Composer Scott Wheeler, who retired in May as Senior Distinguished Artist-in-Residence Emeritus, will be joined by two Emerson colleagues for a night of poetry and music at the Boston Athenaeum on Wednesday, December 14.
The event will bring together five renowned Boston poets, including Charles Wesley Emerson Professor Megan Marshall and Writing, Literature and Publishing affiliated faculty member Anna Ross, to read their works, followed by Wheeler’s musical settings of the poems.
“[The event] is a real celebration of [Wheeler’s] tremendous accomplishment as a composer of art songs, a field usually associated with Schubert or Schumann, but carried on to this day,” said Marshall, Pulitzer Prize winner and co-organizer of the event.
“This is maybe the coolest program ever to feature my music,” Wheeler said. “Over the past years, I’ve been composing songs based on the words of some of the most interesting and distinguished poets in the Boston area.”
Wheeler will accompany on the piano two singers: soprano Sarah Chalfy and baritone Jonathon Woody. The event will also feature poets Anna V.Q. Ross, affiliated faculty, Writing, Literature & Publishing, as well as Regie Gibson, Jeffrey Harrison, and Lloyd Schwartz.
For most of the participating artists, the event will be the first time the singers will hear the poets read, and the first time the poets will hear their works sung. Wheeler is the only one who has heard both, and he said he’s excited to see the artists’ reactions.
Wheeler hopes the event will bring together two audiences that often don’t overlap: attendees of modern classical concerts and attendees of poetry readings.
“Poetry is based in song,” Marshall said. “Rhythm, meter, and voice are terms that apply to both music and poetry. There’s a natural magnetism, and Scott Wheeler allows that energy to infuse in the pieces you’ll hear in the program.”
Wheeler and Ross co-taught a Poetry and Song class at Emerson where students explore what it is like to combine words with music as songwriters.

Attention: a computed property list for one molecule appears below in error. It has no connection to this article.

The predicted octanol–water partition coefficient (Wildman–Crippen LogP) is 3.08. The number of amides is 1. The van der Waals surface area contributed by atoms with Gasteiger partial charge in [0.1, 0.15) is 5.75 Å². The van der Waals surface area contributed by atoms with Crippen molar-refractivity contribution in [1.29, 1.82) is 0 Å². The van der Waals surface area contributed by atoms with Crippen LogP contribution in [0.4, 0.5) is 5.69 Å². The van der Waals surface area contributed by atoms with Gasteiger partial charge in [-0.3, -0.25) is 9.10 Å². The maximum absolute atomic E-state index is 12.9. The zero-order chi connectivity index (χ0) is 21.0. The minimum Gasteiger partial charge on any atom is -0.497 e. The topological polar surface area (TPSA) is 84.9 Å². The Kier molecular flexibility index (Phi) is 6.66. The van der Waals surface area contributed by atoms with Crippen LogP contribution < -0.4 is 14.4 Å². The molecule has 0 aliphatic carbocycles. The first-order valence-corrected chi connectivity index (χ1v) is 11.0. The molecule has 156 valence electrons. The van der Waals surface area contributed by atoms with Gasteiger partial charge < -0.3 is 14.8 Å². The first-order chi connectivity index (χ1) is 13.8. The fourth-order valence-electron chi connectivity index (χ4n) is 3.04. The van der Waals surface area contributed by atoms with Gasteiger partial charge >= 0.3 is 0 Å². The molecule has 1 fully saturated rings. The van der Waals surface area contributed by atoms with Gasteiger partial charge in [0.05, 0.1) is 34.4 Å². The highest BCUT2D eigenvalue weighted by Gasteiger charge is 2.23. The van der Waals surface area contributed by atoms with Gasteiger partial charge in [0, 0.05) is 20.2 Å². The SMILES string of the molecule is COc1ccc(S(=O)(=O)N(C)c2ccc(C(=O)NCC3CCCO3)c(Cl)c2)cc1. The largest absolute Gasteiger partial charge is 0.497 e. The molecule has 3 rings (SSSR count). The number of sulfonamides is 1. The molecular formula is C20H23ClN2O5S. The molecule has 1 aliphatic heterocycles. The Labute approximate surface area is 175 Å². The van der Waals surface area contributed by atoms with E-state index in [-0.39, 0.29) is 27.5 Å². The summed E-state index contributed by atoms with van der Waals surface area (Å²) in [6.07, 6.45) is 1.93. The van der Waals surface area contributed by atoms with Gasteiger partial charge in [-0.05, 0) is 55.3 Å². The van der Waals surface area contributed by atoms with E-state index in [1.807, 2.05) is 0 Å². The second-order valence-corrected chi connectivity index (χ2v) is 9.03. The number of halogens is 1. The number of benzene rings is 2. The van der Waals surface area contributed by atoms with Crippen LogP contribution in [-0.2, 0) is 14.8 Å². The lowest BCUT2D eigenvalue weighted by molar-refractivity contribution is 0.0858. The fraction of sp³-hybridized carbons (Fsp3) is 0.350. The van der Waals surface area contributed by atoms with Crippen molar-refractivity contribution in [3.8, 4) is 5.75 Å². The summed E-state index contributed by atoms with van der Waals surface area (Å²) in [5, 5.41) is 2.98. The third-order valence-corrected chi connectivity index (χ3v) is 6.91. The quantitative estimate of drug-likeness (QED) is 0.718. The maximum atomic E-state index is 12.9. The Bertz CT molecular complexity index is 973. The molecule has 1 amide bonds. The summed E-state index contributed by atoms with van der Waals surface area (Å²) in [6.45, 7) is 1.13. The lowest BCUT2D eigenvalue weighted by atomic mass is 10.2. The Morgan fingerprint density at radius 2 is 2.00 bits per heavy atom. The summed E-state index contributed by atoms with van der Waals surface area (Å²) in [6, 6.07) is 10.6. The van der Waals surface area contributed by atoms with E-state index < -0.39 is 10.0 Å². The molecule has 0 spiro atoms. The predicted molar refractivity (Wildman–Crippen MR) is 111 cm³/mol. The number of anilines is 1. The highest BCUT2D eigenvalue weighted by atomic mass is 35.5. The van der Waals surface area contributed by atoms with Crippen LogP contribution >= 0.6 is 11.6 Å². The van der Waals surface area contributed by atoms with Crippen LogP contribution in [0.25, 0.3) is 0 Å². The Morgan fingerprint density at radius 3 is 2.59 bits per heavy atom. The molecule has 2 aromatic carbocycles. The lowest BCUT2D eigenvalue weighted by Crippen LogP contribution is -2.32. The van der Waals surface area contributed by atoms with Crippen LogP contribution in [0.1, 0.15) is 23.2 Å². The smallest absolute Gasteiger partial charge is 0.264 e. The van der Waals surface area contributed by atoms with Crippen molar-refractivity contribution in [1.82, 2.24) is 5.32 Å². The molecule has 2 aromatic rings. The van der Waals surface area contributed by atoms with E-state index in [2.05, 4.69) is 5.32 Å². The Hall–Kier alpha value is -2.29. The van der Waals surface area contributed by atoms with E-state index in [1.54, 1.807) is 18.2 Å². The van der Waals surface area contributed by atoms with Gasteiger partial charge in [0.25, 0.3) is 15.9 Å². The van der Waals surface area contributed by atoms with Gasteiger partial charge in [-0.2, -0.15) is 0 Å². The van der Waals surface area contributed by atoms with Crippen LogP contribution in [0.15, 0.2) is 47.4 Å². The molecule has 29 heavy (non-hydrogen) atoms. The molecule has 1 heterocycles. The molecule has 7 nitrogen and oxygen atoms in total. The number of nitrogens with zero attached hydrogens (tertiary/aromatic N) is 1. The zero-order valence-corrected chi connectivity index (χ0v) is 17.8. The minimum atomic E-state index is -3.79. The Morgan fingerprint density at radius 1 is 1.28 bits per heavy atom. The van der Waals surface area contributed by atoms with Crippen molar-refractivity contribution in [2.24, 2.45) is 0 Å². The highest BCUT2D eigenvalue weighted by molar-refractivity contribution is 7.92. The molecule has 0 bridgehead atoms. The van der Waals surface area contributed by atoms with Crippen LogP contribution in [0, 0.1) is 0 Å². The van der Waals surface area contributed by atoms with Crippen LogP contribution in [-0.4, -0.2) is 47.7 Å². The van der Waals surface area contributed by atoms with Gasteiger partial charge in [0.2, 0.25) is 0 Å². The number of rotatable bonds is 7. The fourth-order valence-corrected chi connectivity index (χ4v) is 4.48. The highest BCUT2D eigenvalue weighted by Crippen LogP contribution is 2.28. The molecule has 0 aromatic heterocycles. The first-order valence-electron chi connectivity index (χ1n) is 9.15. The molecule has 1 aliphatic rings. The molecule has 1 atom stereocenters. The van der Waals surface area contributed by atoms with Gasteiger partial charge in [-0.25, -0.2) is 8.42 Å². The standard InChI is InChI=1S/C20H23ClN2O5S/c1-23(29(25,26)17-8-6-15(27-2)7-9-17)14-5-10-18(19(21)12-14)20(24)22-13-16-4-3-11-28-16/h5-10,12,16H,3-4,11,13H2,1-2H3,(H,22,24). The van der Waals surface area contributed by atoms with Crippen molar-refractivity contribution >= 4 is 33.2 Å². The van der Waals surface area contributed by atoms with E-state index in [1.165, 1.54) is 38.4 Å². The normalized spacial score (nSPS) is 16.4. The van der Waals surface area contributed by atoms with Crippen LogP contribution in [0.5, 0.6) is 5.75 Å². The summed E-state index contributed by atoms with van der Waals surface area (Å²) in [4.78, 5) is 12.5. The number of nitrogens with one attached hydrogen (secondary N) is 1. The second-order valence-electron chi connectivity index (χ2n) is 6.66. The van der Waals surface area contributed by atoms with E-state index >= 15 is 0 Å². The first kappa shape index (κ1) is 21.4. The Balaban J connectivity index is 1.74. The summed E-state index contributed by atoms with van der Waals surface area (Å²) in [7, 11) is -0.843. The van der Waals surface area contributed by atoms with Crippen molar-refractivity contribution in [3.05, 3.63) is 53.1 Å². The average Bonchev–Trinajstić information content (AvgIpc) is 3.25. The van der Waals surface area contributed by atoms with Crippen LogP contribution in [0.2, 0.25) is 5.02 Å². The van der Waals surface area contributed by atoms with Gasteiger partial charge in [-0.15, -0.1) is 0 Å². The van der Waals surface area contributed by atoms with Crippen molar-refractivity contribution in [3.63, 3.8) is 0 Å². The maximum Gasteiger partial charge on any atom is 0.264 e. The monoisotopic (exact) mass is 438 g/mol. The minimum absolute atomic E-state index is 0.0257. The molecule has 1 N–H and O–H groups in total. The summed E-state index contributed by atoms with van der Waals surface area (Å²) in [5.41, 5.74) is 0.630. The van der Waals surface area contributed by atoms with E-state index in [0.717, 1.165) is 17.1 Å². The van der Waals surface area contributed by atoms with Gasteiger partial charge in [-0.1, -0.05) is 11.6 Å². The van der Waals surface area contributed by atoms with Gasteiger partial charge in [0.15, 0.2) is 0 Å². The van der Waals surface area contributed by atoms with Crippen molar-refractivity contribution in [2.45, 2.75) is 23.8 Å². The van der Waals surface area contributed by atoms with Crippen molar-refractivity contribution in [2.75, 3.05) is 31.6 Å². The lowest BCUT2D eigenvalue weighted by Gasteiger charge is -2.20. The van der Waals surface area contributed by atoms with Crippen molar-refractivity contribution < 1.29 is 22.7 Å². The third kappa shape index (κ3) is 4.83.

“What is it like to say a line of poetry? To sing a line of poetry? What happens if there is an accompaniment?” Wheeler asked. “The poem might slow down, might become bigger…the poets are always shocked at how emotional the singer is.”
Marshall will read her poem, “Amaryllis,” and a poem written by her late partner, Scott Harney. Marshall has always loved poetry and first met Harney in a poetry workshop as an undergrad. But until the first pandemic winter in 2020, she had not written a poem since the 1970s. She’s not sure she’ll write another poem, but “Amaryllis” is important to her as an elegy to Harney and a record of life in pandemic confinement.
Harney wrote poetry all his life, but never published. After he died, Marshall gathered his poems from the basement or on his computer, and they were published in The Blood of San Gennaro by Arrowsmith Press on the first anniversary of his death in 2020. She reads his poem to keep him alive to those who knew him and bring him to life for readers who never knew him.
Ross will read two of her own poems, “Passenger Pigeon” and “One Time”. Both of the poems appear in her new book Flutter, Kick which won the Benjamin Saltman Poetry Award and was published by Red Hen Press in November.
PASSENGER PIGEON I read once that they traveled in flocks big as hurricanes, and as fast— millions of birds flying so low you almost didn’t need a gun to catch one, just reach an arm up and grab. Too easy, nuisance birds, landing and deflowering a tree or field in minutes, then lolling around, dirtying the ground, before the swift, swirling rise toward elsewhere. Who was their passenger? Or is passage the important part— the routes they moved through air. We care so much about who belongs where, arm ourselves against the imaginary. No one believed they could die out. There were so many.
Wheeler’s setting of Ross’s “One Time,” which he renamed “She Left for Good One Time, But Came Back” was recorded last year by the Bowers Fader Duo on their CD Between Us All: New American Art Songs.
Wheeler taught at Emerson since 1978 and loves the creativity of his students. Rather than following more traditional teaching instructions, Wheeler finds that if you ask students to be creative and make a video, write a song or do a performance on a topic, they’ll learn all about the topic in the process.
“That’s a rather unusual student mind and through all the generations of Emerson students I’ve taught, that quality has been constant,” Wheeler said. “That’s just the culture of the place.”